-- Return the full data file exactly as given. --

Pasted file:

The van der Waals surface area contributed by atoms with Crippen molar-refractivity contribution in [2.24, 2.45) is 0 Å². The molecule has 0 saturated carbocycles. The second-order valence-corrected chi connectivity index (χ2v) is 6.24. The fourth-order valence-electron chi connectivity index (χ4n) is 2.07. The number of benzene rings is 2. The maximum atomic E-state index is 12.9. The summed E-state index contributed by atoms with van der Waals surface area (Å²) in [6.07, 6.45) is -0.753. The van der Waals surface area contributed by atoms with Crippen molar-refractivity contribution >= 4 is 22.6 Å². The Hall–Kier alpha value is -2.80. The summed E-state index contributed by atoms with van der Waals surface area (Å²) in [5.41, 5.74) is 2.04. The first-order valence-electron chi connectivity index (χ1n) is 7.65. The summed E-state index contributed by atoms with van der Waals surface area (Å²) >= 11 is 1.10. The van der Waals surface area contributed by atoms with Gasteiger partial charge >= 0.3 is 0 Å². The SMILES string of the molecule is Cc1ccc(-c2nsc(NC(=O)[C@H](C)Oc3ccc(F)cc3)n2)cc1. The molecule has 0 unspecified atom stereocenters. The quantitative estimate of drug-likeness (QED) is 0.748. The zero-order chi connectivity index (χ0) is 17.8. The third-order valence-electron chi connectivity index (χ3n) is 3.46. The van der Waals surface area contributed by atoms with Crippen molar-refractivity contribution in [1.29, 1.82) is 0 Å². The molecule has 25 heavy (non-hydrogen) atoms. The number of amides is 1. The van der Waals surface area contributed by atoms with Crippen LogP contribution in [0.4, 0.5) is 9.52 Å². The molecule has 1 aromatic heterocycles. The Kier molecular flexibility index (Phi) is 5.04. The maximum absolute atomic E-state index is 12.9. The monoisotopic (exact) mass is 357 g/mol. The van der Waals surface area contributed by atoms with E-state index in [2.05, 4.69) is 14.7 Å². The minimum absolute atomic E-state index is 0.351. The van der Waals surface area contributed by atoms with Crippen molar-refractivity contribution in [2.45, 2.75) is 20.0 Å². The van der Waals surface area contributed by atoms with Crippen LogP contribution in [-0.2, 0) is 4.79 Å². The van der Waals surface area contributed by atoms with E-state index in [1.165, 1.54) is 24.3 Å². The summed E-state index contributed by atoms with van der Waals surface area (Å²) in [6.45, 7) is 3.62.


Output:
The van der Waals surface area contributed by atoms with Crippen molar-refractivity contribution in [2.24, 2.45) is 0 Å². The molecule has 0 saturated carbocycles. The second-order valence-corrected chi connectivity index (χ2v) is 6.24. The fourth-order valence-electron chi connectivity index (χ4n) is 2.07. The number of benzene rings is 2. The maximum atomic E-state index is 12.9. The summed E-state index contributed by atoms with van der Waals surface area (Å²) in [6.07, 6.45) is -0.753. The van der Waals surface area contributed by atoms with Crippen molar-refractivity contribution >= 4 is 22.6 Å². The Hall–Kier alpha value is -2.80. The summed E-state index contributed by atoms with van der Waals surface area (Å²) in [5.41, 5.74) is 2.04. The first-order valence-electron chi connectivity index (χ1n) is 7.65. The summed E-state index contributed by atoms with van der Waals surface area (Å²) >= 11 is 1.10. The van der Waals surface area contributed by atoms with Gasteiger partial charge >= 0.3 is 0 Å². The SMILES string of the molecule is Cc1ccc(-c2nsc(NC(=O)[C@H](C)Oc3ccc(F)cc3)n2)cc1. The molecule has 0 unspecified atom stereocenters. The quantitative estimate of drug-likeness (QED) is 0.748. The zero-order chi connectivity index (χ0) is 17.8. The third-order valence-electron chi connectivity index (χ3n) is 3.46. The van der Waals surface area contributed by atoms with Crippen molar-refractivity contribution in [1.29, 1.82) is 0 Å². The molecule has 25 heavy (non-hydrogen) atoms. The number of amides is 1. The van der Waals surface area contributed by atoms with Crippen LogP contribution in [0.4, 0.5) is 9.52 Å². The molecule has 1 aromatic heterocycles. The Kier molecular flexibility index (Phi) is 5.04. The maximum absolute atomic E-state index is 12.9. The monoisotopic (exact) mass is 357 g/mol. The van der Waals surface area contributed by atoms with E-state index in [2.05, 4.69) is 14.7 Å². The minimum absolute atomic E-state index is 0.351. The van der Waals surface area contributed by atoms with Crippen molar-refractivity contribution in [2.45, 2.75) is 20.0 Å². The van der Waals surface area contributed by atoms with Crippen LogP contribution in [-0.2, 0) is 4.79 Å². The van der Waals surface area contributed by atoms with E-state index in [1.165, 1.54) is 24.3 Å². The summed E-state index contributed by atoms with van der Waals surface area (Å²) in [6.45, 7) is 3.62.